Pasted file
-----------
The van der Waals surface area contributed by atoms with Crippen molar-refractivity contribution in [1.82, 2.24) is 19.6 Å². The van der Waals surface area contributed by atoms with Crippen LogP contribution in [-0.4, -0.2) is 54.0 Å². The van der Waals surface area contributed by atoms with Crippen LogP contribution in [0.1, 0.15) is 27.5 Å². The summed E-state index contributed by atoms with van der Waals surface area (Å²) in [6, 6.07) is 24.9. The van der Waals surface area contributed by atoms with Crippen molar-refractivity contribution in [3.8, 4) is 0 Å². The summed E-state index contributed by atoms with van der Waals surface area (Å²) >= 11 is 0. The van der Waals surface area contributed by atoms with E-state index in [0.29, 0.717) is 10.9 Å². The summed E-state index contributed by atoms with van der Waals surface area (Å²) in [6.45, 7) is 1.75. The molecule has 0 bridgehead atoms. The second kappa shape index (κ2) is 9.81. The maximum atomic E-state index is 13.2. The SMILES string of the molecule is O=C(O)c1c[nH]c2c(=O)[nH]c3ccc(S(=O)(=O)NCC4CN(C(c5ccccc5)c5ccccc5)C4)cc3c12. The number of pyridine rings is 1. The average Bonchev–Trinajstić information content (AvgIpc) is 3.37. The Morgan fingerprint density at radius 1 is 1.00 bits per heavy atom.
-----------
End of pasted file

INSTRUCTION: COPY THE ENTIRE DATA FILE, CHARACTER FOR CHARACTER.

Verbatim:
The van der Waals surface area contributed by atoms with Crippen molar-refractivity contribution in [1.82, 2.24) is 19.6 Å². The van der Waals surface area contributed by atoms with Crippen LogP contribution in [-0.4, -0.2) is 54.0 Å². The van der Waals surface area contributed by atoms with Crippen LogP contribution in [0.1, 0.15) is 27.5 Å². The summed E-state index contributed by atoms with van der Waals surface area (Å²) in [6, 6.07) is 24.9. The van der Waals surface area contributed by atoms with Crippen molar-refractivity contribution in [3.8, 4) is 0 Å². The summed E-state index contributed by atoms with van der Waals surface area (Å²) >= 11 is 0. The van der Waals surface area contributed by atoms with E-state index in [0.29, 0.717) is 10.9 Å². The summed E-state index contributed by atoms with van der Waals surface area (Å²) in [6.45, 7) is 1.75. The molecule has 0 bridgehead atoms. The second kappa shape index (κ2) is 9.81. The maximum atomic E-state index is 13.2. The SMILES string of the molecule is O=C(O)c1c[nH]c2c(=O)[nH]c3ccc(S(=O)(=O)NCC4CN(C(c5ccccc5)c5ccccc5)C4)cc3c12. The number of pyridine rings is 1. The average Bonchev–Trinajstić information content (AvgIpc) is 3.37. The Morgan fingerprint density at radius 1 is 1.00 bits per heavy atom.